July 4, 2022

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Helium-3 is leaking from Earth’s core, scientists discover

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Helium-3, a rare isotope of helium gas, has been found leaking out of the Earth’s core, adding evidence to the theory the planet formed in a solar nebula. 

Some natural processes can produce helium-3, but it is made primarily in nebulae – massive, spinning clouds of gas and dust, with most traced back to the Big Bang. 

As a planet grows, it accumulates material from its surroundings, causing its composition to reflect the environment in which it formed. 

Very little Helium-3 has been found on the surface of the Earth, leading to somme astronomers questioning the theory the planet formed in a solar nebula.

Finding an abundance in the core helped researchers from the University of New Mexico add to the evidence for a solar nebula origin for planet Earth. 

Helium-3, a rare isotope of helium gas, has been found leaking out of the Earth’s core, adding evidence to the theory the planet formed in a solar nebula. Stock image

To get high concentrations of helium-3 deep in the core, Earth would have had to form inside a thriving solar nebula, not on its fringes or during its waning phase.  

About 2,000 grams of helium-3 leak out of the Earth every year, the team found.

This is ‘about enough to fill a balloon the size of your desk,’ said lead study author Peter Olson, a geophysicist at the University of New Mexico. 

‘It’s a wonder of nature, and a clue for the history of the Earth, that there’s still a significant amount of this isotope in the interior of the Earth.’

The researchers modeled helium during two key stages of Earth’s history, in order to understand its abundance, origin and formation.

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The first stage was during the early formation more than 4.53 billion years ago, when the planet was accumulating helium from surrounding gas and dust.

Some natural processes can produce helium-3, but it is made primarily in nebulae - massive, spinning clouds of gas and dust, with most traced back to the Big Bang

Some natural processes can produce helium-3, but it is made primarily in nebulae – massive, spinning clouds of gas and dust, with most traced back to the Big Bang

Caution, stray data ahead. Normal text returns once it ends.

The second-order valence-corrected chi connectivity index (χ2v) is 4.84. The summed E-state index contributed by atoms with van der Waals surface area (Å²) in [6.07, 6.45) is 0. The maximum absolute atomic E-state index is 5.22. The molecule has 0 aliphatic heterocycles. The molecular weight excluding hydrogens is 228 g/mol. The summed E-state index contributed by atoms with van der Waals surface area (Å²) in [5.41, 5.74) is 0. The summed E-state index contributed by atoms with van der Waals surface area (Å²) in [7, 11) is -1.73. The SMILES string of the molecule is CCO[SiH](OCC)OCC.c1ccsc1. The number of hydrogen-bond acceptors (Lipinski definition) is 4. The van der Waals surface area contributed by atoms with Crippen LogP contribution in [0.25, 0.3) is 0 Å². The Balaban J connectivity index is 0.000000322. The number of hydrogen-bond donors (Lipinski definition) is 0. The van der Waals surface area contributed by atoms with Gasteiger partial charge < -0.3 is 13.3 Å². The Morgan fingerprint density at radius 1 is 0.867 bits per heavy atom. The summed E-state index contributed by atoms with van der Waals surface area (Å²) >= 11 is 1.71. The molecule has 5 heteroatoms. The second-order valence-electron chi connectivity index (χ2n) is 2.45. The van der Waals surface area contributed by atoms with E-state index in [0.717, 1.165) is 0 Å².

HELIUM-3: THE HELIUM ISOTOPE THAT COULD ONE DAY POWER THE EARTH 

Helium-3 is a light, stable isotope of helium. It has two protons and one neutron. The most common type of helium, helium-4, has two of each. 

Helium-3 was discovered in 1939 and can be traced back to the Big Bang.

It is found in solar nebula, with many believing planets form around it – recently found escaping the Earth core out into space. 

Much speculation has been made over the possibility of helium-3 as a future energy source. 

Unlike most nuclear fission reactions, the fusion of helium-3 atoms releases large amounts of energy without causing the surrounding material to become radioactive. 

However, the temperatures required to achieve helium-3 fusion reactions are much higher than in traditional fusion reactions. 

The abundance of helium-3 is thought to be greater on the moon than on Earth, and greater still on Jupiter. 

The second was following the formation of the moon, about 4 billion years ago, after which helium was lost. 

Evidence suggests an object one-third the size of the Earth hit the planet early in its history, and that impact would have re-melted the Earth’s crust, allowing much of the helium to escape. The gas continues escaping to this day.

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Using the modern helium-3 leak rate along with models of helium isotope behavior, the researchers were able to estimate how much helium-3 was in the core.

They estimated there are between 10 teragrams to a petagram of helium-3 in the core – a vast quantity, according to Olsen.

The researcher said this points to Earth’s formation inside the solar nebula, where high concentrations of the gas would have allowed it to build up deep in the planet.

However, future work looking for other nebula-created gasses, such as hydrogen, leaking in similar rates and locations as helium-3 could be a ‘smoking gun’ for the core as the source of these rare isotopes, Olson said. 

‘There are many more mysteries than certainties,’ the researcher added.

It is thought that the isotope could provide safer nuclear energy in a fusion reaction, as it isn’t radioactive but holds the potential for high energy output.

While it hasn’t been found in abundance on the surface of the Earth, and getting to the core is unworkable, it has been found on the moon. 

NASA Apollo-era geologist, Harrison Schmidt, was a strong proponent for creating a Helium-3 mine on the moon, to recover fuel that could power nuclear fusion reactors on Earth, or future spaceship travelling through the solar system.

Arguments have also been made for mining Helium-3 from Jupiter, where it is much more abundant – it would need to be given the distances involved. Extracting the molecule from Jupiter would also be a less power-hungry process. 

The findings have been published in the journal Geochemistry Geophysics Geosystems. 

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